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Long-range NGS Method Enables Identification of Ph+ Leukemia Compound Mutations


A group led by researchers from the Children's Cancer Research Institute in Vienna has developed a method using the Roche 454 GS FLX+ to sequence the entire BCR-ABL1 tyrosine kinase domain in order to measure the presence and clonal distribution of mutations in patients with Philadelphia-positive leukemia.

The team published the study in the European Journal of Cancer last month, detailing the performance of this method in a small group of specimens from six patients with chronic myeloid leukemia.

Alexander Kohlmann, who is a member of German leukemia diagnostic lab Münchner Leukämielabor and was not involved in the Austrian study, told Clinical Sequencing News in an email this week that the method is "promising."

"With the availability of a 'long-read GS Junior', as Roche announced to be available soon, it will be very interesting for laboratories in the CML/tyrosine kinase inhibitor space," he added.

According to the Austrian study authors, rapid and sensitive detection of subclones carrying BCR-ABL1 TKD mutations associated with TKI resistance is a growing clinical need in Ph+ leukemias.

Meanwhile, the group wrote, current diagnostic methods, including next-gen sequencing of short fragments, leave room for improvement due to a limited ability to identify compound mutations or to distinguish mutations on the same or different molecules without the addition of potentially costly and laborious steps.

This drove the group to develop its long-range NGS strategy, allowing for coverage of the ABL1 kinase domain in a single long read.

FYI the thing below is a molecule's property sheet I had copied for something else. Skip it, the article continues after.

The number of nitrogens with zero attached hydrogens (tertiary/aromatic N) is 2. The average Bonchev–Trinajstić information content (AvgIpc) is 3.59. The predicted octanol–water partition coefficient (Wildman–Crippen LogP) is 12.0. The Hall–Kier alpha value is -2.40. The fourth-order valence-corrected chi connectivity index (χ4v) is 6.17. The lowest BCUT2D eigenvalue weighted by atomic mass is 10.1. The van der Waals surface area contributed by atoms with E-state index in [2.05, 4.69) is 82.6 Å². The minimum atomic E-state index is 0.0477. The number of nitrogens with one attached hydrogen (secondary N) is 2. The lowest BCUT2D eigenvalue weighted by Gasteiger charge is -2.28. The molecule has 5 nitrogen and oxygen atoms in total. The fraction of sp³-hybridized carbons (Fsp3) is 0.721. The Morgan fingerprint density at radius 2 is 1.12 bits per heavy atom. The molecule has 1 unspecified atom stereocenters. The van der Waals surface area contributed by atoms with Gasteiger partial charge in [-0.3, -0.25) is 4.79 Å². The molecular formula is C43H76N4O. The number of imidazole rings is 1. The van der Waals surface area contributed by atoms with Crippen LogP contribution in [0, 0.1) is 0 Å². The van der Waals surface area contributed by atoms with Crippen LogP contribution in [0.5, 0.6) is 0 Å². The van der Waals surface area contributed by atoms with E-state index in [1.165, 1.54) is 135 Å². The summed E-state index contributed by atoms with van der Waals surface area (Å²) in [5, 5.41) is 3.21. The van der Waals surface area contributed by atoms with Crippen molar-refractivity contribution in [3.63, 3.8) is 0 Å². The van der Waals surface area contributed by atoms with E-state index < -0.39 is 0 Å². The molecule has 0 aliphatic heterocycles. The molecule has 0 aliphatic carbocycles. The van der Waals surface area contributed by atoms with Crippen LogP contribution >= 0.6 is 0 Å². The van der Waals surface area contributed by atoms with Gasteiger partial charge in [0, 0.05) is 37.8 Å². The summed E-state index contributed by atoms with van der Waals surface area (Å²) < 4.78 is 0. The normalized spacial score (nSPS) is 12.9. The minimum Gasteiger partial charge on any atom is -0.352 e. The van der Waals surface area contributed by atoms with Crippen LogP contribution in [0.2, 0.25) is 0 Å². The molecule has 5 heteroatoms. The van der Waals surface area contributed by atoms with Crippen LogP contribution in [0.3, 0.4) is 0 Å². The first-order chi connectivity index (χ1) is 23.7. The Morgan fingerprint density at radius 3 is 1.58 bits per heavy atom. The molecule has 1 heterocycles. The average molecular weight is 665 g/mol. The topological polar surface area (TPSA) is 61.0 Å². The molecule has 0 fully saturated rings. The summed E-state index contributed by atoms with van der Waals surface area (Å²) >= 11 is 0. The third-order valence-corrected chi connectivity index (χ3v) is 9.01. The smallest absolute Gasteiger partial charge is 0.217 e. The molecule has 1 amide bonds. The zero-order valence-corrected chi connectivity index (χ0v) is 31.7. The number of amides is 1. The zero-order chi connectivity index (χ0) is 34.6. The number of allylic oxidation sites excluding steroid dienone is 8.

In the study, the researchers tested the method on 11 individual and consecutive samples from six CML patients displaying single, multiple, or no detectable point mutations by established methods including Sanger sequencing, pyrosequencing, and ligation-dependent PCR.

The group described the method, which begins with reverse transcription and PCR amplification of the BCR-ABL1 kinase domain, followed by a specific library preparation protocol and then sequencing on the 454 GS FLX+.

According to the authors, the protocol allowed sequencing coverage of the entire ABL1 kinase domain in a single read, which revealed both single and compound point mutations as well as insertions and deletions in the tested samples. Overall, median coverage of individual target sequences was 38,401 reads, ranging from 20,388 reads to 59,825 reads, the group reported.

Most of the mutations the team detected have been reported previously, the authors wrote. But the group also found new aberrations, including a 540 base pair deletion affecting the whole of exons seven and eight and parts of exons six and nine, as well as two previously unreported compound mutations.

Based on bioinformatic analysis, the researchers set a cutoff point of 1 percent or greater of the entire BCR-ABL1 leukemic clone for subclones to be considered true variants because smaller subclones could not be distinguished from possible artifacts of the amplification and sequencing process.

The team then compared the findings to results using an independent PCR and Sanger sequencing approach in two of the samples to address the possibility of confounding artifacts and establish the accuracy or reliability of the method. These independent measurements confirmed the long-range NGS results the group generated, suggesting the approach is reliable.

According to the study authors, other NGS approaches have been developed to sensitively identify compound mutations in subclones in the BCR-ABL1 kinase domain, notably, a method using four overlapping amplicons for ultra-deep sequencing that was developed by an Italian group and published in Blood earlier this year.

Such approaches may not be readily amenable to screening for compound mutations in the routine clinical setting, the Austrian study authors wrote, due to the current high costs of next-gen sequencing.

The team's LR-NGS approach, meanwhile, offers a reliable and more economic option, the team argued, and thus has the "potential of becoming the method of choice form mutational screening, particularly for [high-throughput] identification of compound mutations in Ph-positive leukemias."